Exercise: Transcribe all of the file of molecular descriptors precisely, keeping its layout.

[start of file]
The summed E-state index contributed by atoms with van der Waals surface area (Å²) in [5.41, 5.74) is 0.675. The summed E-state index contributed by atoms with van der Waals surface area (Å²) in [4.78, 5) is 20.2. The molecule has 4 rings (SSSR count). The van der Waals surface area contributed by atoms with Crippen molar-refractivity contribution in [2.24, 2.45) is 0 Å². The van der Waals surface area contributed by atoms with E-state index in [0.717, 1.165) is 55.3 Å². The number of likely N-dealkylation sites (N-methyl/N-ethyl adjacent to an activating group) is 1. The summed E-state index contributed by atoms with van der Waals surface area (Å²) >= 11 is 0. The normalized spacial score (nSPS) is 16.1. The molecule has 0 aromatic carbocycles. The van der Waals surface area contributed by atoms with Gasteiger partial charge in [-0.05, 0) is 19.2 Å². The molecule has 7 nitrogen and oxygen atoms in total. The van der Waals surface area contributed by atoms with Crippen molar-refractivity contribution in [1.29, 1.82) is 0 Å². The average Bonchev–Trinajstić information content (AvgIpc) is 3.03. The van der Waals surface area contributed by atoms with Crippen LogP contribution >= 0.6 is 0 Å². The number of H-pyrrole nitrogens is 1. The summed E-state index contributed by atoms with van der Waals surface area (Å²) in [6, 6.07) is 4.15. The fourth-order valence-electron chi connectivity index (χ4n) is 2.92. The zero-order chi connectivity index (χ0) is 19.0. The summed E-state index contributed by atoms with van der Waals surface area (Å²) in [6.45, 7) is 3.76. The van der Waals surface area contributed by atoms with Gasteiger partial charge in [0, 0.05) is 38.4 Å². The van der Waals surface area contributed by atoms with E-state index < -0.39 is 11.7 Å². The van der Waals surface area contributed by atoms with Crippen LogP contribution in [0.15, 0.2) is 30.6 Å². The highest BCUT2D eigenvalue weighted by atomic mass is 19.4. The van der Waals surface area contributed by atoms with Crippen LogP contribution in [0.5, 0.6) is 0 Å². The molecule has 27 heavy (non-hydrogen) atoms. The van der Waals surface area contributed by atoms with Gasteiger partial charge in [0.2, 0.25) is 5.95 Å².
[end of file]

The summed E-state index contributed by atoms with van der Waals surface area (Å²) in [5.41, 5.74) is 0.675. The summed E-state index contributed by atoms with van der Waals surface area (Å²) in [4.78, 5) is 20.2. The molecule has 4 rings (SSSR count). The van der Waals surface area contributed by atoms with Crippen molar-refractivity contribution in [2.24, 2.45) is 0 Å². The van der Waals surface area contributed by atoms with E-state index in [0.717, 1.165) is 55.3 Å². The number of likely N-dealkylation sites (N-methyl/N-ethyl adjacent to an activating group) is 1. The summed E-state index contributed by atoms with van der Waals surface area (Å²) >= 11 is 0. The normalized spacial score (nSPS) is 16.1. The molecule has 0 aromatic carbocycles. The van der Waals surface area contributed by atoms with Gasteiger partial charge in [-0.05, 0) is 19.2 Å². The molecule has 7 nitrogen and oxygen atoms in total. The van der Waals surface area contributed by atoms with Crippen molar-refractivity contribution in [1.29, 1.82) is 0 Å². The average Bonchev–Trinajstić information content (AvgIpc) is 3.03. The van der Waals surface area contributed by atoms with Crippen LogP contribution >= 0.6 is 0 Å². The number of H-pyrrole nitrogens is 1. The summed E-state index contributed by atoms with van der Waals surface area (Å²) in [6, 6.07) is 4.15. The fourth-order valence-electron chi connectivity index (χ4n) is 2.92. The zero-order chi connectivity index (χ0) is 19.0. The summed E-state index contributed by atoms with van der Waals surface area (Å²) in [6.45, 7) is 3.76. The van der Waals surface area contributed by atoms with Gasteiger partial charge in [0, 0.05) is 38.4 Å². The van der Waals surface area contributed by atoms with E-state index < -0.39 is 11.7 Å². The van der Waals surface area contributed by atoms with Crippen LogP contribution in [0.15, 0.2) is 30.6 Å². The highest BCUT2D eigenvalue weighted by atomic mass is 19.4. The van der Waals surface area contributed by atoms with Crippen LogP contribution in [0.5, 0.6) is 0 Å². The molecule has 27 heavy (non-hydrogen) atoms. The van der Waals surface area contributed by atoms with Gasteiger partial charge in [0.2, 0.25) is 5.95 Å².